have their children being educated in England at their own
expense. There is at Sierra Leone a very fine regiment of
colonial militia, more than eight-tenths of which are
liberated Africans. The amount of property which they have
acquired is ample guaranty for their loyalty, should that
ever be called in question. They turn out with great
alacrity and cheerfulness on all occasions for periodical
drill. But perhaps the most interesting point of view in
which the liberated Africans are to be seen, and that which
will render their moral condition most intelligible to those
at a distance, is where they sit at the Quarter Sessions as
petty, grand, and special jurors. They constitute a
considerable part of the jury at every session, and I have
repeatedly heard the highest legal authority in the colony
express his satisfaction with their decisions."

But this account was written at the early sunrise of civilization in
Sierra Leone. Now civilization is at its noonday tide, and the hopes
of the most sanguine friends of the liberated Negro have been more
than realized. How grateful this renewed spot on the edge of the Dark
Continent would be to the weary and battle-dimmed vision of
Wilberforce, Sharp, and other friends of the colony! And if they still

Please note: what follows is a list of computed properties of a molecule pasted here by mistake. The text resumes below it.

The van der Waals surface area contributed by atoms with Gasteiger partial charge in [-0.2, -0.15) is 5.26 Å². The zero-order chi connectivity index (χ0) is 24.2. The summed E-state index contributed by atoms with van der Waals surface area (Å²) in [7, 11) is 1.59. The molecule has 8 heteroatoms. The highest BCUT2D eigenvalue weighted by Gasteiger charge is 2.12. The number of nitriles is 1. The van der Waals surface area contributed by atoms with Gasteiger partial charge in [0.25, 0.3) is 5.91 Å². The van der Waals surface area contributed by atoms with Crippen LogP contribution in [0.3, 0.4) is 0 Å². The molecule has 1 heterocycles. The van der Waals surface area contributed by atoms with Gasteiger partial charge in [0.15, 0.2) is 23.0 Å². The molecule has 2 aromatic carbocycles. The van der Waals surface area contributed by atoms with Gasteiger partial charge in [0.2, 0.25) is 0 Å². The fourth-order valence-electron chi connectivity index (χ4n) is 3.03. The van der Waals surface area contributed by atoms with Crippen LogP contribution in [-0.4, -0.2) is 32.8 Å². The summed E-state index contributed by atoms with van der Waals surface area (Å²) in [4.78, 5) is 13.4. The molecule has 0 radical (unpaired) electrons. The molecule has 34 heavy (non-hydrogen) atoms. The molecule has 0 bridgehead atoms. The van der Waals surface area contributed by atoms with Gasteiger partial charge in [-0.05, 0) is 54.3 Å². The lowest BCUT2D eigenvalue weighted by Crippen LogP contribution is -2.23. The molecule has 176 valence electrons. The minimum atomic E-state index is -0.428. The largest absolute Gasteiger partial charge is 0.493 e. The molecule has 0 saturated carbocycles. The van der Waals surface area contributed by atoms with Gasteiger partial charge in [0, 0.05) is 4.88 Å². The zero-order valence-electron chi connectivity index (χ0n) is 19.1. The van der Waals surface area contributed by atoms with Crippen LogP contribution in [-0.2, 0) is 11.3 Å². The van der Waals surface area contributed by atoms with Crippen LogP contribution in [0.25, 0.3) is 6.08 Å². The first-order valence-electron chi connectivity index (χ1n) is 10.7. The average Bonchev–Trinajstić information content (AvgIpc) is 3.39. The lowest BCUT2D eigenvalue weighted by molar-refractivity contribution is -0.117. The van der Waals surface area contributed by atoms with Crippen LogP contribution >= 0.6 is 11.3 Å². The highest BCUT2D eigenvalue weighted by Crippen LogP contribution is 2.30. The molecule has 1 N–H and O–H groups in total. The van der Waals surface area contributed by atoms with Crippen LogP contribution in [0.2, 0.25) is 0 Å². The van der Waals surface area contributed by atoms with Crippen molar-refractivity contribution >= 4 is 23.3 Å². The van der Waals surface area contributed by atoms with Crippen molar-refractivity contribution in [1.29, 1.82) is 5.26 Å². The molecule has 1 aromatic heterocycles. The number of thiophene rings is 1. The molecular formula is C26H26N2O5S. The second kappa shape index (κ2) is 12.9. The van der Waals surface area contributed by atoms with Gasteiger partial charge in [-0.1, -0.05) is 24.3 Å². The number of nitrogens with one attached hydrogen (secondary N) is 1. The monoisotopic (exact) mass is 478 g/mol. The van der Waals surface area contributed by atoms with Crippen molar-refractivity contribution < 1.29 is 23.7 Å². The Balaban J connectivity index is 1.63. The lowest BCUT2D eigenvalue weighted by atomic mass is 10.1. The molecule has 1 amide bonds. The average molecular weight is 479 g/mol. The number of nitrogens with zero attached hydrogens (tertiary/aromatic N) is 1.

lived, beholding the wonderful results, would they not gladly say,
"Lord, now lettest thou thy servant depart in peace, according to thy
word: for mine eyes have seen thy salvation which thou hast prepared
before the face of all people; a light to lighten the Gentiles, and
the glory of thy people Israel"?


[101] Savage Africa, p. 25.

[102] Précis sur l'Établissement des Colonies de Sierra Léona et de
Boulama, etc. Par C.B. Wadström, pp. 3-28.

[103] Wadström Essay on Colonization, p. 220.

[104] This led to the sending of 119 whites, along with a governor, as
counsellors, physicians, soldiers, clerks, overseers, artificers,
settlers, and servants. Of this company 57 died within the year, 22
returned, and 40 remained. See Wadström, pp. 121, _sq._

[105] See Livingstone's Zambesi, pp. 633, 634.




That section of country on the West Coast of Africa known as Liberia,
extending from Cape Palmas to Cape Mount, is about three hundred miles
coastwise. Along this line there are six colonies of Colored people,
the majority of the original settlers being from the United States.
The settlements are Cape Palmas, Cape Mesurado, Cape Mount, River
Junk, Basa, and Sinon. The distance between them varies from
thirty-five to one hundred miles, and the only means of communication
is the coast-vessels. Cape Palmas, though we include it under the
general title of Liberia, was founded by a company of intelligent
Colored people from Maryland. This movement was started by the
indefatigable J.H.B. Latrobe and Mr. Harper of the Maryland
Colonization Society. This society purchased at Cape Palmas a
territory of about twenty square miles, in which there was at that